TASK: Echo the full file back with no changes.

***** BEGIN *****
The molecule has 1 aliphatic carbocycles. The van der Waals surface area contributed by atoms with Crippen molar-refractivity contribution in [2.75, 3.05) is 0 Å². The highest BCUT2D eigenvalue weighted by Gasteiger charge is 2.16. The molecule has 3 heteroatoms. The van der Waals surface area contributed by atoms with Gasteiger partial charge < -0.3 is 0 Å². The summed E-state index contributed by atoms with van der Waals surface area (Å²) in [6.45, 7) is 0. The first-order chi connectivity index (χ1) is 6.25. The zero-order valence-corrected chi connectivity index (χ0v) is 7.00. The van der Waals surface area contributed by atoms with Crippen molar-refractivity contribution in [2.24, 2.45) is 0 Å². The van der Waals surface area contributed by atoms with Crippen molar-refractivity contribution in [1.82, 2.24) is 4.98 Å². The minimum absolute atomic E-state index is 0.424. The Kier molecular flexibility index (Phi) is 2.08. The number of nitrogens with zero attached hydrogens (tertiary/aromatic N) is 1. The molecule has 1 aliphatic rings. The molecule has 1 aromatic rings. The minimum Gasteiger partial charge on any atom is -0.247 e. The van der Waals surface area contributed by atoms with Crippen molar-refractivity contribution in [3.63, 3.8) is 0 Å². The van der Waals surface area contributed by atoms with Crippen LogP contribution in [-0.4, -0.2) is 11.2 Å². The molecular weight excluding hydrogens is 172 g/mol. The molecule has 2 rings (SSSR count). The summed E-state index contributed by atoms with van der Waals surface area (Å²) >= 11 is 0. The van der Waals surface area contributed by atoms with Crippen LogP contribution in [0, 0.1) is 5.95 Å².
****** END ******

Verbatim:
The molecule has 1 aliphatic carbocycles. The van der Waals surface area contributed by atoms with Crippen molar-refractivity contribution in [2.75, 3.05) is 0 Å². The highest BCUT2D eigenvalue weighted by Gasteiger charge is 2.16. The molecule has 3 heteroatoms. The van der Waals surface area contributed by atoms with Gasteiger partial charge < -0.3 is 0 Å². The summed E-state index contributed by atoms with van der Waals surface area (Å²) in [6.45, 7) is 0. The first-order chi connectivity index (χ1) is 6.25. The zero-order valence-corrected chi connectivity index (χ0v) is 7.00. The van der Waals surface area contributed by atoms with Crippen molar-refractivity contribution in [2.24, 2.45) is 0 Å². The van der Waals surface area contributed by atoms with Crippen molar-refractivity contribution in [1.82, 2.24) is 4.98 Å². The minimum absolute atomic E-state index is 0.424. The Kier molecular flexibility index (Phi) is 2.08. The number of nitrogens with zero attached hydrogens (tertiary/aromatic N) is 1. The molecule has 1 aliphatic rings. The molecule has 1 aromatic rings. The minimum Gasteiger partial charge on any atom is -0.247 e. The van der Waals surface area contributed by atoms with Crippen molar-refractivity contribution in [3.63, 3.8) is 0 Å². The van der Waals surface area contributed by atoms with Crippen LogP contribution in [-0.4, -0.2) is 11.2 Å². The molecular weight excluding hydrogens is 172 g/mol. The molecule has 2 rings (SSSR count). The summed E-state index contributed by atoms with van der Waals surface area (Å²) >= 11 is 0. The van der Waals surface area contributed by atoms with Crippen LogP contribution in [0, 0.1) is 5.95 Å².